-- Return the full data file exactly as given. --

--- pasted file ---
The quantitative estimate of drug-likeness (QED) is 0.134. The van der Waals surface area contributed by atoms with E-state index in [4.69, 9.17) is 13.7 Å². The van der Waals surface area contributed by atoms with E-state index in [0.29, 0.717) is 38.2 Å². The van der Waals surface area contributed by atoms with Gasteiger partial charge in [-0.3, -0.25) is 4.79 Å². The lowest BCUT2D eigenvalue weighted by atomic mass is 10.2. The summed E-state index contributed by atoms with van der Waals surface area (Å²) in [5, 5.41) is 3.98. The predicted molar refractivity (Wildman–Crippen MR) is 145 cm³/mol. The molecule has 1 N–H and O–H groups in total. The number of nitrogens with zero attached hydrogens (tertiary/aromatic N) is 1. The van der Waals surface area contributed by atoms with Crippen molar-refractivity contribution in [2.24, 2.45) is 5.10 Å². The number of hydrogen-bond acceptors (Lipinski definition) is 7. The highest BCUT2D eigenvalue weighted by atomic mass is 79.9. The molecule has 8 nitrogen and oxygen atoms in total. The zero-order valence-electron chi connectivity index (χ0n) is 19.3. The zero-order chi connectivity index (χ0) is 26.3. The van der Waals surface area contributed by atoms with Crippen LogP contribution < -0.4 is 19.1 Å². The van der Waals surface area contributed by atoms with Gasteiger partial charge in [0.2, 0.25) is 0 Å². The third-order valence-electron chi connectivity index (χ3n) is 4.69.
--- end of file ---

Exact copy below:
The quantitative estimate of drug-likeness (QED) is 0.134. The van der Waals surface area contributed by atoms with E-state index in [4.69, 9.17) is 13.7 Å². The van der Waals surface area contributed by atoms with E-state index in [0.29, 0.717) is 38.2 Å². The van der Waals surface area contributed by atoms with Gasteiger partial charge in [-0.3, -0.25) is 4.79 Å². The lowest BCUT2D eigenvalue weighted by atomic mass is 10.2. The summed E-state index contributed by atoms with van der Waals surface area (Å²) in [5, 5.41) is 3.98. The predicted molar refractivity (Wildman–Crippen MR) is 145 cm³/mol. The molecule has 1 N–H and O–H groups in total. The number of nitrogens with zero attached hydrogens (tertiary/aromatic N) is 1. The van der Waals surface area contributed by atoms with Crippen molar-refractivity contribution in [2.24, 2.45) is 5.10 Å². The number of hydrogen-bond acceptors (Lipinski definition) is 7. The highest BCUT2D eigenvalue weighted by atomic mass is 79.9. The molecule has 8 nitrogen and oxygen atoms in total. The zero-order valence-electron chi connectivity index (χ0n) is 19.3. The zero-order chi connectivity index (χ0) is 26.3. The van der Waals surface area contributed by atoms with Crippen LogP contribution < -0.4 is 19.1 Å². The van der Waals surface area contributed by atoms with Gasteiger partial charge in [0.2, 0.25) is 0 Å². The third-order valence-electron chi connectivity index (χ3n) is 4.69.